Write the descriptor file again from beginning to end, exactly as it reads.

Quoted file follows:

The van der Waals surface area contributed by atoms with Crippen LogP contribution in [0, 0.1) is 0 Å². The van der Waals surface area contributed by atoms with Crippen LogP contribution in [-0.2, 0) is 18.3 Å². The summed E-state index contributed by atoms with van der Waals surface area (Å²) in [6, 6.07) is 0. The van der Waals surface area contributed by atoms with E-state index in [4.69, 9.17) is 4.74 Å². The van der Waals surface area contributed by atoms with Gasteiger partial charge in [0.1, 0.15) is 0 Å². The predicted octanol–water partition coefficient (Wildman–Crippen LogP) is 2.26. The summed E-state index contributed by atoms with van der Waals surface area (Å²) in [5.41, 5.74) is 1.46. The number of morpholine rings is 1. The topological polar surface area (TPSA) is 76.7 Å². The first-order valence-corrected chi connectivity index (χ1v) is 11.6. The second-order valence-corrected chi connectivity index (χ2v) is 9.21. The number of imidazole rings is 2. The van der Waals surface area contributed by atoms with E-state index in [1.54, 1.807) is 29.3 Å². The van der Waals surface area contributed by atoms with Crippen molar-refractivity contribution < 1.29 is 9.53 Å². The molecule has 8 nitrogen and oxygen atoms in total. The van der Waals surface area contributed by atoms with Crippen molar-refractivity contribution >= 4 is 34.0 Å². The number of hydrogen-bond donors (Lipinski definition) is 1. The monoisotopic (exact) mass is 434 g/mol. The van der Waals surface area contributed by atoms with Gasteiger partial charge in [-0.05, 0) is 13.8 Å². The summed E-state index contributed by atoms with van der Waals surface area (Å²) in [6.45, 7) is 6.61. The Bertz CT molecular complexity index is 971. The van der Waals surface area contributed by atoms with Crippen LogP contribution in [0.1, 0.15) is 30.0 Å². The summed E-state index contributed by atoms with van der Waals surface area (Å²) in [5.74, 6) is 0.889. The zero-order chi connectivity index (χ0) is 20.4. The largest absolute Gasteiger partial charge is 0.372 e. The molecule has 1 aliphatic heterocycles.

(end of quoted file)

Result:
The van der Waals surface area contributed by atoms with Crippen LogP contribution in [0, 0.1) is 0 Å². The van der Waals surface area contributed by atoms with Crippen LogP contribution in [-0.2, 0) is 18.3 Å². The summed E-state index contributed by atoms with van der Waals surface area (Å²) in [6, 6.07) is 0. The van der Waals surface area contributed by atoms with E-state index in [4.69, 9.17) is 4.74 Å². The van der Waals surface area contributed by atoms with Gasteiger partial charge in [0.1, 0.15) is 0 Å². The predicted octanol–water partition coefficient (Wildman–Crippen LogP) is 2.26. The summed E-state index contributed by atoms with van der Waals surface area (Å²) in [5.41, 5.74) is 1.46. The number of morpholine rings is 1. The topological polar surface area (TPSA) is 76.7 Å². The first-order valence-corrected chi connectivity index (χ1v) is 11.6. The second-order valence-corrected chi connectivity index (χ2v) is 9.21. The number of imidazole rings is 2. The van der Waals surface area contributed by atoms with E-state index in [1.54, 1.807) is 29.3 Å². The van der Waals surface area contributed by atoms with Crippen molar-refractivity contribution < 1.29 is 9.53 Å². The molecule has 8 nitrogen and oxygen atoms in total. The van der Waals surface area contributed by atoms with Crippen molar-refractivity contribution >= 4 is 34.0 Å². The number of hydrogen-bond donors (Lipinski definition) is 1. The monoisotopic (exact) mass is 434 g/mol. The van der Waals surface area contributed by atoms with Gasteiger partial charge in [-0.05, 0) is 13.8 Å². The summed E-state index contributed by atoms with van der Waals surface area (Å²) in [6.45, 7) is 6.61. The Bertz CT molecular complexity index is 971. The van der Waals surface area contributed by atoms with Crippen LogP contribution in [0.1, 0.15) is 30.0 Å². The summed E-state index contributed by atoms with van der Waals surface area (Å²) in [5.74, 6) is 0.889. The zero-order chi connectivity index (χ0) is 20.4. The largest absolute Gasteiger partial charge is 0.372 e. The molecule has 1 aliphatic heterocycles.